Schedule Early. “The ideal time to do PPEs is six to eight weeks before the start of the student-athlete’s most intensive training for their sport,” says Richard Ray, EdD, ATC, Head Athletic Trainer at Hope College. “It helps you accommodate the coaches’ needs, and it gives you enough time to address any problems you uncover. If you are doing PPEs the day before the season starts and find a problem, it can be tough on the student-athlete. It may be only a temporary problem that time and treatment will take care of, but they aren’t going to be able to start the season with the team.”
Delegate Areas of Expertise. “Instead of trying to line up all the people needed to do the exam myself, I appoint a team leader for the athletic trainers, another for the nurses, and another for the physicians,” says JoHan Wang, ATC, Director of Athletic Training at Stanford University. “These are people who have been involved with our PPEs before and are familiar with our process. I ask them to go out and recruit all the people they need for their team, and then to tell me who they have.”
Hold an Orientation. “I think the best thing we do to ensure there aren’t any major catastrophes is hold an orientation the day before the PPEs with all of the people who are going to help,” Wang says. “We get the nurses, physicians, physical therapists, athletic trainers, nutritionist, and administrative staff all together in a room and discuss the game plan for the day. We answer any questions they have, and we always throw in a free meal to show our appreciation.”
Follow Up. “Don’t have a station unless you have a plan in place for how that information is going to be used,” Ray advises. For short-term issues, such as x-rays that needs to be ordered, the key is immediate follow-up. For longer-term issues, like an athlete with an allergy or chronic illness, the key is making sure the information stays with the athlete throughout their season and is readily available to athletic trainers responsible for their care.
Divide and Conquer. “We’re discussing abandoning the idea of mass physicals and doing them by team instead,” Wang says. “We know that because of the time pressure and long hours, we’re missing things. In the new system, the athletic trainer responsible for each team would organize that team’s PPE and run the entire exam in our athletic training room. We think it will be a lot easier to deal with fewer athletes on several different days than with everyone at once in a few concentrated days.”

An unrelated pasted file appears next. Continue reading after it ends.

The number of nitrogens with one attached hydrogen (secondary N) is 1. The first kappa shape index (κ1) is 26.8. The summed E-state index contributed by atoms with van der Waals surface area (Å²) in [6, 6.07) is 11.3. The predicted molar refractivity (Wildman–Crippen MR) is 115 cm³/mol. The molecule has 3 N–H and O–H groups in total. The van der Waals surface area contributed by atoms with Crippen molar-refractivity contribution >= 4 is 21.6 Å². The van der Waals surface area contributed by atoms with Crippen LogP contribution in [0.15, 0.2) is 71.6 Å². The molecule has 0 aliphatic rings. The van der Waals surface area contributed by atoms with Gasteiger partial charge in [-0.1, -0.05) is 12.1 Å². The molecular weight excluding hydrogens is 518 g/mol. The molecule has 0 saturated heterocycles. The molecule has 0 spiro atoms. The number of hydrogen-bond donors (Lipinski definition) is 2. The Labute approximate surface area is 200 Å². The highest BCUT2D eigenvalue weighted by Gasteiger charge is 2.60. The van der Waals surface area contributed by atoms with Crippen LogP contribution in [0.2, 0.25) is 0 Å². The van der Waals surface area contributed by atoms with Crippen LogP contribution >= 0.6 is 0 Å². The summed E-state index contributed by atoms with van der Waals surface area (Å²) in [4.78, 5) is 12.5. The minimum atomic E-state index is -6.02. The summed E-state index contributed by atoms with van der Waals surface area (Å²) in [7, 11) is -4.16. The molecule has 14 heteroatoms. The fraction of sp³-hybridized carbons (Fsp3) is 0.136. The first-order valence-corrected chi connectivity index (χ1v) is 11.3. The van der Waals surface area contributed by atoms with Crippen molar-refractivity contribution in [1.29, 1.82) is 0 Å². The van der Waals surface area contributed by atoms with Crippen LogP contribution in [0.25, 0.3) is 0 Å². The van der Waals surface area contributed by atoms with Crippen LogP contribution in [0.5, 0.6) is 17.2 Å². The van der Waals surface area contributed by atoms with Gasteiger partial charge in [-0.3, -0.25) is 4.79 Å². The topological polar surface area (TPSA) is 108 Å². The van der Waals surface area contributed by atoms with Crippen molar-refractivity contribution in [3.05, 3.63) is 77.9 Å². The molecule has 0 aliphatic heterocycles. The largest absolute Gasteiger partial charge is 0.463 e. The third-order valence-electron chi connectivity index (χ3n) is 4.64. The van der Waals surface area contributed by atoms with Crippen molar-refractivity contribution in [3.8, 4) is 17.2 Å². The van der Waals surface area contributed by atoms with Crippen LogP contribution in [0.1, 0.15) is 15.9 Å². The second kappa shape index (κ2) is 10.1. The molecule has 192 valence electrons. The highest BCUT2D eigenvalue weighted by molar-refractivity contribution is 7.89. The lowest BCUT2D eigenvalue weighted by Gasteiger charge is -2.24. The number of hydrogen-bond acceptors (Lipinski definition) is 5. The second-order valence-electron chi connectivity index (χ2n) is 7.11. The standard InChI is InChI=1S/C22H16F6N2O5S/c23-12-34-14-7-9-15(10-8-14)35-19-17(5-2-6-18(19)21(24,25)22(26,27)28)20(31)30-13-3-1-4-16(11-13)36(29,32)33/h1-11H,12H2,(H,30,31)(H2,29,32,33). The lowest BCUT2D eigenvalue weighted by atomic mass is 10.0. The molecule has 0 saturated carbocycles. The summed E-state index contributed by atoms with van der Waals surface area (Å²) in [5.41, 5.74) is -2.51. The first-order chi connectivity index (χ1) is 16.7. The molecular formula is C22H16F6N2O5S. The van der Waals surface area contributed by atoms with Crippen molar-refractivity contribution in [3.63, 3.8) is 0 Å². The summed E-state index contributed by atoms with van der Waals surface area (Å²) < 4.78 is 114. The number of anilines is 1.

The Health Insurance Portability and Accountability Act of 1996 is raising questions for some athletic trainers regarding the way they collect and use information during the PPE.
“Over the years, we’ve had upper-level athletic training students stay in the rooms with the physicians during the exam to take notes,” says Eastern Kentucky University Head Athletic Trainer Bobby Barton, DA, ATC. “They’re the ones who record information like, ‘This student-athlete will need a follow-up x-ray at the end of the season.’ With HIPAA, we’re not sure whether we can continue this practice.”
“The biggest area of concern for us is communication with coaches,” says Jon Almquist, ATC, Specialist for the Athletic Training Program for the Fairfax (Va.) County Public School System. “Physicians should be free to communicate with the athletic trainers about the PPE, because we are both medical professionals responsible for the student-athlete’s care. But how much can we tell the coach about the reason a student-athlete might not be cleared to play?”
As with other aspects of HIPAA, the best protection is a good release form. “There needs to be a release signed up front,” says Matthew Mitton, JD, Counselor at the National Sports Law Institute in Milwaukee, Wis. “There should be a very clear understanding with the student-athlete about why the PPE is being done, to whom the findings will be disclosed, and why they will be disclosed—and that should be solely for the purpose of protecting their health and safety.”
But with more types of information being discussed during PPEs—drug testing, STDs, psychological issues—a blanket release for the entire exam may not be sufficient. “The student-athlete should have the right to say, ‘It’s okay with me if you disclose to my coach that I have asthma, but not information about psychological concerns,’” Mitton says.
In determining whether the release form and procedures you’re using for your PPE conform to HIPAA guidelines, it’s best not to make assumptions. “We’re going to consult with the director of our student health center and our legal counsel before we make any decisions,” says Barton.
For more details on HIPAA, log on to www.momentummedia.com/articles/tc/tc1302/hipaa.htm.